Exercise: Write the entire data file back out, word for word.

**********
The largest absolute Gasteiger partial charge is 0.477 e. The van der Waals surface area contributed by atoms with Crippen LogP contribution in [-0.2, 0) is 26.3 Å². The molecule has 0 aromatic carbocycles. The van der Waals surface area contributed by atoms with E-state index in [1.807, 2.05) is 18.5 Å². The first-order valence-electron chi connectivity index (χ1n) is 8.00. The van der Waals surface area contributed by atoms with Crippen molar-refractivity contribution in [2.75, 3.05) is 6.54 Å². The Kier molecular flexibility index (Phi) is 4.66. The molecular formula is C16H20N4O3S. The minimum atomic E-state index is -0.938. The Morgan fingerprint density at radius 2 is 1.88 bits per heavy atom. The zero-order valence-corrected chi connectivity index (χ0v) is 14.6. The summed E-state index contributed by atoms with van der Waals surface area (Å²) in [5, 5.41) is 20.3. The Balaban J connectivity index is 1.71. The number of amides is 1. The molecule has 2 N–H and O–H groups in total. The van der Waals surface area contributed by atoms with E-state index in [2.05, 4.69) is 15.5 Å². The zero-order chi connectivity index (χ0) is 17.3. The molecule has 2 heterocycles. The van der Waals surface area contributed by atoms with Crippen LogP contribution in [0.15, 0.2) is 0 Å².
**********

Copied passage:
The largest absolute Gasteiger partial charge is 0.477 e. The van der Waals surface area contributed by atoms with Crippen LogP contribution in [-0.2, 0) is 26.3 Å². The molecule has 0 aromatic carbocycles. The van der Waals surface area contributed by atoms with E-state index in [1.807, 2.05) is 18.5 Å². The first-order valence-electron chi connectivity index (χ1n) is 8.00. The van der Waals surface area contributed by atoms with Crippen molar-refractivity contribution in [2.75, 3.05) is 6.54 Å². The Kier molecular flexibility index (Phi) is 4.66. The molecular formula is C16H20N4O3S. The minimum atomic E-state index is -0.938. The Morgan fingerprint density at radius 2 is 1.88 bits per heavy atom. The zero-order valence-corrected chi connectivity index (χ0v) is 14.6. The summed E-state index contributed by atoms with van der Waals surface area (Å²) in [5, 5.41) is 20.3. The Balaban J connectivity index is 1.71. The number of amides is 1. The molecule has 2 N–H and O–H groups in total. The van der Waals surface area contributed by atoms with E-state index in [2.05, 4.69) is 15.5 Å². The zero-order chi connectivity index (χ0) is 17.3. The molecule has 2 heterocycles. The van der Waals surface area contributed by atoms with Crippen LogP contribution in [0.15, 0.2) is 0 Å².